A make or break year for a baseball player isn’t always one that sees them going into free agency. It’s also one that changes perceptions placed on a player after a couple of inconsistent or down years. In the case of some on this list (Harper), it’s a case of not yet seeing what he can do over a full season. Others (Elvis Andrus) need to start reversing the trends in order to remain in the conversation among the industry. These five players are facing that make or break year.
Let’s get to it:
- Bryce Harper, Washington Nationals- I know, I know everyone will look at his age (22) and track record (two-time All-Star, 2012 Rookie of the Year) and think “what are you talking about?” Look, I could dedicate a whole piece to Harper outlining my likes and dislikes but the bottom line is this: his act among the players is wearing thin. Between the contract disputes and his regular appearances on the disabled list it’s led some in the league to label Harper overrated for the second year in a row. Keep in mind he’s only been in the league three seasons. It’s time for Harper to put it all together and show the sport he’s worth the extensions given other young stars the last few years. Availability will be as critical as his ability, but what has really worked against Harper is what is actually expected of him. Do I see 40+ homer runs from Harper? No, but I also know that for all the expectations placed on him the solid production he’s put up thus far isn’t going to cut it.
- Jason Heyward, St. Louis Cardinals- Someone asked me once “Who is Jason Heyward in a 162-game season?” Five seasons later and I still don’t know. I like Jason Heyward because when I played baseball he does a lot of things I would have emulated on the field. He’s hit 27 home runs, he’s been the best defender in baseball at his position, and he’s made an All-Star team as a teenager. Yet, five years later, we still don’t know what Jason Heyward is over the course of a 162-game season. That’s because he’s accomplished all of those things across multiple parts of his first five years. He, too, has issues staying healthy and while it could be debated his lineup usage in Atlanta wasn’t ideal, that doesn’t change the fact his power numbers aren’t there consistently. So who is Jason Heyward? Well, after five years and free agency staring him in the face this offseason he would be wise to let us all know.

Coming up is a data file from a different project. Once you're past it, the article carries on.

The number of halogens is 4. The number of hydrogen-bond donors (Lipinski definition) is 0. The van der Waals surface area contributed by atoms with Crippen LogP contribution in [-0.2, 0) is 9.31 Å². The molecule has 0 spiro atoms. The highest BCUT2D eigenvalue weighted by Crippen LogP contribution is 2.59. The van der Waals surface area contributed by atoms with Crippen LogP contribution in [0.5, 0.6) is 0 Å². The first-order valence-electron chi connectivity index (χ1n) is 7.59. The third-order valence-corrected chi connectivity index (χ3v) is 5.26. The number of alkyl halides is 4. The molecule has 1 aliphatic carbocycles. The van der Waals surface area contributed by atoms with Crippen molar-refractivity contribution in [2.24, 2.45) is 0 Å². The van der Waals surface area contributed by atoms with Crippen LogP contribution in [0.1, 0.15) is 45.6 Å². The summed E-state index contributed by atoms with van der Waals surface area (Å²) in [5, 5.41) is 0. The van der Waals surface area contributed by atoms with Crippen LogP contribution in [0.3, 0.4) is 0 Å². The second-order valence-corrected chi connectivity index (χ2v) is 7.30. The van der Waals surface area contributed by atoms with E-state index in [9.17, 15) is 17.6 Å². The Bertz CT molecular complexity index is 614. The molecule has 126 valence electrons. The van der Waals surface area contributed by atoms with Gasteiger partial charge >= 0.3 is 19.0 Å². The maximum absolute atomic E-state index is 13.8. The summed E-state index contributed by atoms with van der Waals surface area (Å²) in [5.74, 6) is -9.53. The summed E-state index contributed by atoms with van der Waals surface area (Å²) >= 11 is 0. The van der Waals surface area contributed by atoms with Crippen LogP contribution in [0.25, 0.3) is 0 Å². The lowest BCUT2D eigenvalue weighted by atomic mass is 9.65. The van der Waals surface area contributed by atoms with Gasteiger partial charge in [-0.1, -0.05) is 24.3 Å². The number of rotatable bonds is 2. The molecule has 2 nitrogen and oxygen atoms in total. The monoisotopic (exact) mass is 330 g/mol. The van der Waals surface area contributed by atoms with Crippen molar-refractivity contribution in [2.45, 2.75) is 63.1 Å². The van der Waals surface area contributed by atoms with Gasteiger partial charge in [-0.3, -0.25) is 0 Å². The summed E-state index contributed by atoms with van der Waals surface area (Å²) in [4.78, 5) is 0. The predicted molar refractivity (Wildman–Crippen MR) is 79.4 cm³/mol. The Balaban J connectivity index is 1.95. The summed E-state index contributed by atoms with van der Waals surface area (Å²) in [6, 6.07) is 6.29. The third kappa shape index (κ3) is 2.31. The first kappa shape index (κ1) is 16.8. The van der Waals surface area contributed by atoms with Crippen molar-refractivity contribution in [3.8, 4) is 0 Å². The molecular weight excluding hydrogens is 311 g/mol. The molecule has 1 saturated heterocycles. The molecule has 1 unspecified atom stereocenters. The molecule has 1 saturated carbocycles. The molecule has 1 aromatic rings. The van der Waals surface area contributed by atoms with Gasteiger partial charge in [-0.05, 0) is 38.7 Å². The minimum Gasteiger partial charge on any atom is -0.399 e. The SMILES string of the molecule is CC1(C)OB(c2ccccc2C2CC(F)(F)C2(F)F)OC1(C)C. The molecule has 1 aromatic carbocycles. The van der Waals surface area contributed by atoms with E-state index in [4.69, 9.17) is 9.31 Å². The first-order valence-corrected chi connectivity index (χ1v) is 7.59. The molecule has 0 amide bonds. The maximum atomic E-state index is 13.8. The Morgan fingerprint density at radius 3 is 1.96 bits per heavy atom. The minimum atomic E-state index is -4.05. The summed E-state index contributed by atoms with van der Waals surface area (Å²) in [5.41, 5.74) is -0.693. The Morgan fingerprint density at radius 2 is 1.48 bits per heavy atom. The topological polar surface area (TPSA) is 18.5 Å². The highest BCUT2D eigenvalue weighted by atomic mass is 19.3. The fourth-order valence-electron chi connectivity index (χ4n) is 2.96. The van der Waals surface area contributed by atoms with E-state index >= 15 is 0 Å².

- Elvis Andrus, Texas Rangers- The excitement around Andrus after All-Star appearances in 2010 and 2012 was huge. So huge the Rangers gave Andrus an 8-year, $118 million dollar extension at the start of the 2013 season. Two years later and we’ve already heard trade whispers for Andrus, who seen his on-base percentage, batting average, slugging percentage, and OPS all decline since. Couple that with a rising strikeout rate and declining walk rate and the Rangers are starting to feel buyers remorse even quicker (his defensive metrics don’t look any prettier, either). Andrus, for his part, still has youth (he’s only 26) on his side so a lot of these issues could be attributed to the talent decline around him. 2015 will need to see a return to form for him or risk being shipped out of Arlington and seen as a cautionary tale of investing too soon.
- Mike Moustakas, Kansas City Royals- How long has it been since Moustakas was a top-10 prospect in all of baseball? That was “way” back in 2011. What has he given us since? Declining numbers across the board since his debut. Even his “breakthrough” postseason last year saw him go from a .333 average in the Wild Card game to .217 in the World Series. Everyone on this list has had a modicum of sustained success that warranted their inclusion among the games elite. Moustakas hasn’t, which makes him a guy who 2015 might be the most important of all. He’s teased us all in Spring Training before, but as he approaches 2,000 career at-bats it is time for him to change our perception or risk being on the wrong side of the “this is who he is” label.
- Dustin Ackley, Seattle Mariners- Ackley has always been an interesting case because his talent, when flashed, is immense enough to consider him a solid everyday player in the big leagues. Last season he set career highs in home runs, RBI’s, total bases, and extra-base hits; but for a guy who was touted for his averages while playing for the University of North Carolina-Chapel Hill those don’t seem to be catching up. Last season he was moved to left field, something that seemed to benefit him as he could focus his attention on hitting. This season Ackley, who turned 26 in February, will be needed to put it all together for the Mariners who are expected to contend for the division crown this season. Like Moustakas, though, he is nearing 2,000 at-bats, and 2015 will determine what to expect from him going forward.